Where I Work: Carla, a celebrity photographer teaching courses in lockdown

Our series Where I Work is exploring the reality of working from home amid the coronavirus pandemic – and looking at people’s working spaces, from the super pretty home offices to the laptops piled on stacks of books to create a makeshift standing desk.

Today we’re chatting with Carla Speight, 34, a celebrity and entertainment photographer from Manchester.

At this time of year Carla would usually be working backstage at festivals. But coronavirus has meant the majority of festivals have been cancelled and the photographer is now cooped up at home.

She’s changed up her work to fit this new normal by now teaching photography to businesses, PR and marketing experts, influencers, and content creators through online courses.

As a single mum, she’s doing all this from the home she shares with her two sons, aged eight and 12.

Hey, Carla! Where are you getting work done during lockdown?

I’m usually working on location, either on set or backstage at a concert, gig or festival, I also do a lot of studio work too.

Coronavirus has stopped all the festivals, comedy and music that I normally cover and shut the studio down, so now I’ve taken my photography courses online.

I have a small space in my bedroom. It’s got a desk and all the necessities I need.

I’ve made sure it’s clutter-free so I can focus on my work. The radio is usually on in the background as I’m used to working in noisy environments, it also helps keep me motivated and focused.

On my desk I have my ring light and phone stand for social media lives and Zoom calls, I have my planner, a notepad, some pens and a notice board that I clip all my notes to.

Talk us through a working day in lockdown

I spend the mornings doing school work with the boys, leaving their independent learning tasks for them to do in the afternoon. Then I’ve been spending the afternoons tweaking my new website, creating new content for my online photography courses, answering emails and various other tasks.

It’s certainly not the fast-paced twelve hour days in festivals that I’m used to at this time of the year. Or even close to a busy day in the studio with back to back clients.

The deadlines I usually work towards have changed a little – now it’s the teachers that set them rather than the celebrities or their management companies.

How have you found working from home?

It’s certainly a different pace to my usual working day. I’m used to tight deadlines, noisy environments and chatting to my clients.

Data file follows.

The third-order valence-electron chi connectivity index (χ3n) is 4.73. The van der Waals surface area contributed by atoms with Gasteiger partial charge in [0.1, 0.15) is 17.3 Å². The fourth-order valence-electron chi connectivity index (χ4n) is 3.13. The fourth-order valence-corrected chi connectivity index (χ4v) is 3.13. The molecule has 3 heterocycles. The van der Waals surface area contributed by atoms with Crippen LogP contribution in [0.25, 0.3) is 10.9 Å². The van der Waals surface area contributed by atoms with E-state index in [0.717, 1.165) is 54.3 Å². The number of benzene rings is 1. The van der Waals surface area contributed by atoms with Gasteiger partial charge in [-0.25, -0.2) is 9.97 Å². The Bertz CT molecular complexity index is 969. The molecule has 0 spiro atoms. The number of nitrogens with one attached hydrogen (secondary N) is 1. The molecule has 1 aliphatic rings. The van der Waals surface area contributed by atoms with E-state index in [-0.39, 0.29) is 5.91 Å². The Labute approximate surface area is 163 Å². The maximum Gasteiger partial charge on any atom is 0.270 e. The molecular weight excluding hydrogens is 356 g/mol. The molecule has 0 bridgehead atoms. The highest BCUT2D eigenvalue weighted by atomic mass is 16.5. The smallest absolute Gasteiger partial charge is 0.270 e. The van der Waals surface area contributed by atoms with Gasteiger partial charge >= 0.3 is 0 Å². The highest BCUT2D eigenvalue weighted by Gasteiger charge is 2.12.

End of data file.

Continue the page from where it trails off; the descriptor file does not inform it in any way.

Balancing work, the kid’s education and everyday life is definitely challenging at times, but I think everyone is in the same situation and there’s a feeling of ‘keep calm and carry on’ that everyone working from home is experiencing, and I’m just doing my best with it.

It has been lovely to have the boys at home though, I’ve been teaching them how to cook and they’ve even started their own podcast, which has given them an insight into what I do.

How do you stay focused and get stuff done?

I have an amazing planner by Hello Day and I spend most Sunday evenings planning my week out, then tick each job off my to do list. I try to keep my daily tasks manageable, it’s too easy to write a massive list of things to do then become overwhelmed by it.

I use my planner to set out my daily routine, even a lunch break. I plan all of my tasks to a schedule and try to stick to it.

With the kids at home it can be a challenge, but lockdown has taught me that I need to give myself a break. I can’t do as much as I could before the lockdown, so there’s definitely been a change of pace and if I don’t get everything done, that’s ok.

I make sure the daily tasks are prioritised, so I don’t add too much pressure on myself to do everything at once.

What advice do you have for other people newly working from home?

Get a decent planner, take some time each Sunday afternoon to plan your week and make each daily to-do list manageable. Go easy on yourself, I know there’s some people out there that seem to be achieving so much, but honestly even they’ll have days where focusing is difficult.

Take breaks away from your work. Sit in the garden with your lunch, go for a walk, do something that takes you away from your workspace to break up the day. It really helps and you’ll come back to your work feeling less overwhelmed and more able to focus.

Do you have an unusual working-from-home setup you fancy sharing? To get involved in Where I Work, email [email protected]

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